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Maryland’s largest striped maple tree found in Druid Hill Park

A striped maple tree (Acer pensylvanicum).
A striped maple tree (Acer pensylvanicum).
Isfisk of Wikimedia Commons

Recently, a local volunteer discovered a large striped maple (Acer pensylvanicum) for the record of Maryland Champion trees. Daniel Wilson, a self taught tree expert spotted the tree on one of his regular walks through Druid Hill Park in Baltimore City. The new striped maple Big Tree Champion is 47 feet high and the trunk is 2 1/3 feet around, according to The Baltimore Sun. Champion trees are assessed according to trunk circumference, crown spread and height. While this tree may seem small, it is very large for a striped maple.

A striped maple tree has grey-green bark with white, orange or grey stripes. The 5 to 8 inch long leaves have 3 lobes and are often said to look like a goose foot. It bears little yellow bell-like flowers in May or June. Sometimes this tree is referred to as a moosewood or moose maple. Most striped maples are not nearly as large as the new champion because they often do not grow over 45 feet tall. It is what is called an understory tree because the striped maple is not tall enough to be part of the main forest canopy. See the Mcphail Woods Ecological Forestry Project web site for photos.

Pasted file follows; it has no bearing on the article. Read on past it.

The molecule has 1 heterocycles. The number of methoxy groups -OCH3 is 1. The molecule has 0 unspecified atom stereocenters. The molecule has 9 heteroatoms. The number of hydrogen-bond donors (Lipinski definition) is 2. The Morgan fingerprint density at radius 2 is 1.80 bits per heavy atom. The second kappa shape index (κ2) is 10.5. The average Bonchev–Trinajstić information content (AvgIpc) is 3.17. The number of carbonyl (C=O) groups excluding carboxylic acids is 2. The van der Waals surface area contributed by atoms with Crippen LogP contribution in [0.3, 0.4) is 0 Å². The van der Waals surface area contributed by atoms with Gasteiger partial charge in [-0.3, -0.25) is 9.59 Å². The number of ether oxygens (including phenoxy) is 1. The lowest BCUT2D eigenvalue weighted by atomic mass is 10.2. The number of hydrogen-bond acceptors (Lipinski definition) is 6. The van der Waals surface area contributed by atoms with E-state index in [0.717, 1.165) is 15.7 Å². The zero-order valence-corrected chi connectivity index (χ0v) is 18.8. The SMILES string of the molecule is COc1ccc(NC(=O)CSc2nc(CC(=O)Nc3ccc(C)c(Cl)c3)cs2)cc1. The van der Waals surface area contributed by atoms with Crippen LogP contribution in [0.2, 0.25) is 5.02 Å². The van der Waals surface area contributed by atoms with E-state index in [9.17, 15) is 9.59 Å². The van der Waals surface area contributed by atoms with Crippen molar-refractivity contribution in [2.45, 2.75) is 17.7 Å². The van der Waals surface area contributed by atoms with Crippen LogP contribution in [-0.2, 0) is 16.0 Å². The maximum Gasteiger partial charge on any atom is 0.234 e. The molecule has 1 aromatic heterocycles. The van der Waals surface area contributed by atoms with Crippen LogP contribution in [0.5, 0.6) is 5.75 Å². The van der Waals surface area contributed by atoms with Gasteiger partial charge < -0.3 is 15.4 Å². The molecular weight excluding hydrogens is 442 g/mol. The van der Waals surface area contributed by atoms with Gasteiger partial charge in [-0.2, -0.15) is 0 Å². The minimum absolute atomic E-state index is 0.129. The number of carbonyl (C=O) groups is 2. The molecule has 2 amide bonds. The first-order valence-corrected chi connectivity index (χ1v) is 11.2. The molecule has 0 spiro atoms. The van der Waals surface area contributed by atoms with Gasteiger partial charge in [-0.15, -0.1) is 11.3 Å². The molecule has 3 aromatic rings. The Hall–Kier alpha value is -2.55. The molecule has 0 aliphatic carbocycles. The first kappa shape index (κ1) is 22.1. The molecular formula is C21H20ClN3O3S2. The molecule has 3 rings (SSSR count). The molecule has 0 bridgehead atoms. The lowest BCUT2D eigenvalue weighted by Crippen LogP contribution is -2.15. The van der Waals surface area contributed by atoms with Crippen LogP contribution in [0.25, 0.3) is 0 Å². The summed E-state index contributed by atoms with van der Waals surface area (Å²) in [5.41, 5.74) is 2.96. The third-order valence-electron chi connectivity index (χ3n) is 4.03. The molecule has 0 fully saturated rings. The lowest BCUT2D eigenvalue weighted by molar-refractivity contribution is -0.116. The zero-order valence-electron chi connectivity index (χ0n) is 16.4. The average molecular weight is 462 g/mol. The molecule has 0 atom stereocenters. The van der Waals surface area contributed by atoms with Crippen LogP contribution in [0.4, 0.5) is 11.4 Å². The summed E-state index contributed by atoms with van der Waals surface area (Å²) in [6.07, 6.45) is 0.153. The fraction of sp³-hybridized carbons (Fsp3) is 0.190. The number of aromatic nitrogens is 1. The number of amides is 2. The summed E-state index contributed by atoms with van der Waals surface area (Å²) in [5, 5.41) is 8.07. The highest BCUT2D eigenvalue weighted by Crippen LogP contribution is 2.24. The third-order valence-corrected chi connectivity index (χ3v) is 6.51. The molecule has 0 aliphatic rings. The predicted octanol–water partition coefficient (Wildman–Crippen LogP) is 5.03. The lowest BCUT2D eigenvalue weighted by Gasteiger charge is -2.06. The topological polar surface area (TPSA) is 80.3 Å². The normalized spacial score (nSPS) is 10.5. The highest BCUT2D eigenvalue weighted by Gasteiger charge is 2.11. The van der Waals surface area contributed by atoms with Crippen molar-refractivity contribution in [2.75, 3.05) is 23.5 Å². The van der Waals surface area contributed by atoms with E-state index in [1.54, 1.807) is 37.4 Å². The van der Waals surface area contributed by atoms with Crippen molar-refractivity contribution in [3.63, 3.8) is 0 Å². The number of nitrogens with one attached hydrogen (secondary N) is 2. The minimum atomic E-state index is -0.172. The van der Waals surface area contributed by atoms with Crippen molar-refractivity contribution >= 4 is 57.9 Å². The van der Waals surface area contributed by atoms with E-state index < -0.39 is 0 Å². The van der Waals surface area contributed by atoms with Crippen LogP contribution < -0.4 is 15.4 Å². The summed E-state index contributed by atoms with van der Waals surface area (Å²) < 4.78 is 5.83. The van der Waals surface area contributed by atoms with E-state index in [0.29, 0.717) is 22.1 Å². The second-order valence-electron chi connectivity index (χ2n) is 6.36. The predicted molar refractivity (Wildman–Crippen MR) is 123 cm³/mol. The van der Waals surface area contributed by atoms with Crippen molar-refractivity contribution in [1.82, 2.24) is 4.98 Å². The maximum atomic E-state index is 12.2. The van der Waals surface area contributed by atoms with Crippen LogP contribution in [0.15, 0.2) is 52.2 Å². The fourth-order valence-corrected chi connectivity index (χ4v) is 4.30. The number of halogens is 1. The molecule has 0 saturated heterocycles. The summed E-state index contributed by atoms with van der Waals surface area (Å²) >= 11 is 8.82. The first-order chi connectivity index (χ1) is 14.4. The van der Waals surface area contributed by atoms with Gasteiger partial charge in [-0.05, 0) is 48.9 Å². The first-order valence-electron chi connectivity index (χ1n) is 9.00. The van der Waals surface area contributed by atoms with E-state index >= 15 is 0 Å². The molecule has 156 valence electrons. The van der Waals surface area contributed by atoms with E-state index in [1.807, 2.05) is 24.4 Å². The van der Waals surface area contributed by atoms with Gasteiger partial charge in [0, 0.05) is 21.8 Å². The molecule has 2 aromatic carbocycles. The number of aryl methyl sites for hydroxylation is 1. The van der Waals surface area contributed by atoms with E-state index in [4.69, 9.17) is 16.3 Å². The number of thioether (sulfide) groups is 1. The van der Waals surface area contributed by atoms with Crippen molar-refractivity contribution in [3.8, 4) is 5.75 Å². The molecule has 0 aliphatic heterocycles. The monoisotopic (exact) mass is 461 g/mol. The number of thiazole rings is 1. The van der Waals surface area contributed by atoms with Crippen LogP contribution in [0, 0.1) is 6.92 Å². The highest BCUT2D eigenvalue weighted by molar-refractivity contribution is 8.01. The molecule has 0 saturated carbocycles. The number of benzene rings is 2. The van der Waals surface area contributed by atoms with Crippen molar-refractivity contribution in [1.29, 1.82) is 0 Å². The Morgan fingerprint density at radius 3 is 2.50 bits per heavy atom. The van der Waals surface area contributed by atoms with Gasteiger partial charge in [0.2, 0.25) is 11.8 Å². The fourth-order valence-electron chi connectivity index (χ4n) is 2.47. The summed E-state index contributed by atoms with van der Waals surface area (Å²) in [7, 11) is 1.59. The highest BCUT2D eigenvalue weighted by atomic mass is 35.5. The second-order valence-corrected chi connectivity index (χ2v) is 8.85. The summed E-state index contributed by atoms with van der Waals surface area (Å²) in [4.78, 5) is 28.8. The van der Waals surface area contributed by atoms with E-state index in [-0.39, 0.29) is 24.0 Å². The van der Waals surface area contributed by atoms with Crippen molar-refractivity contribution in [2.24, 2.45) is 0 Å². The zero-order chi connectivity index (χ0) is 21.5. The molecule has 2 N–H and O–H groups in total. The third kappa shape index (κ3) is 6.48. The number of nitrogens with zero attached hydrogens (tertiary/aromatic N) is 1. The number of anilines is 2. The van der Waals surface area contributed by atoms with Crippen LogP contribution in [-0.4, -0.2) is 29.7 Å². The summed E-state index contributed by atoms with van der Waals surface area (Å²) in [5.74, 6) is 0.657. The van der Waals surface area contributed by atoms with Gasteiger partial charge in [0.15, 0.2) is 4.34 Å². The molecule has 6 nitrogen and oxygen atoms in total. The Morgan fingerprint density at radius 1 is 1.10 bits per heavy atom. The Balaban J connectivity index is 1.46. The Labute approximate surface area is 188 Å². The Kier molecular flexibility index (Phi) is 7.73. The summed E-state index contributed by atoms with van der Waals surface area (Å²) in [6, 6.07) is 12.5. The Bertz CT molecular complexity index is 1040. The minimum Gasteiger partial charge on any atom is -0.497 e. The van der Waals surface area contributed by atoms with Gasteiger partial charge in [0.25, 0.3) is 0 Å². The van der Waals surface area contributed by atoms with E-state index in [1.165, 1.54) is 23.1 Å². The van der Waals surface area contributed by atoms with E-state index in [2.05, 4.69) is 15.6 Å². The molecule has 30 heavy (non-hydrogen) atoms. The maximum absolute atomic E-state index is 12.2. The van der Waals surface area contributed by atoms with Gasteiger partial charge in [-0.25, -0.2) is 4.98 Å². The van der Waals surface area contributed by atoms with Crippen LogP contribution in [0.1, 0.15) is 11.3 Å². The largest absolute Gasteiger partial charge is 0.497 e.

While the Druid Hill Big Tree is more than twice as big as the striped maples that previously held this record, it is still small in comparison to other Big Trees. In comparison, a champion black mulberry in Westminster is 78 feet high and 21 feet in circumference and an American beech in Lothian, MD is 112 feet high and more than 24 feet around. For more information on these and other Big Tree Champions of Maryland see the Maryland Department of Natural Resources web site.

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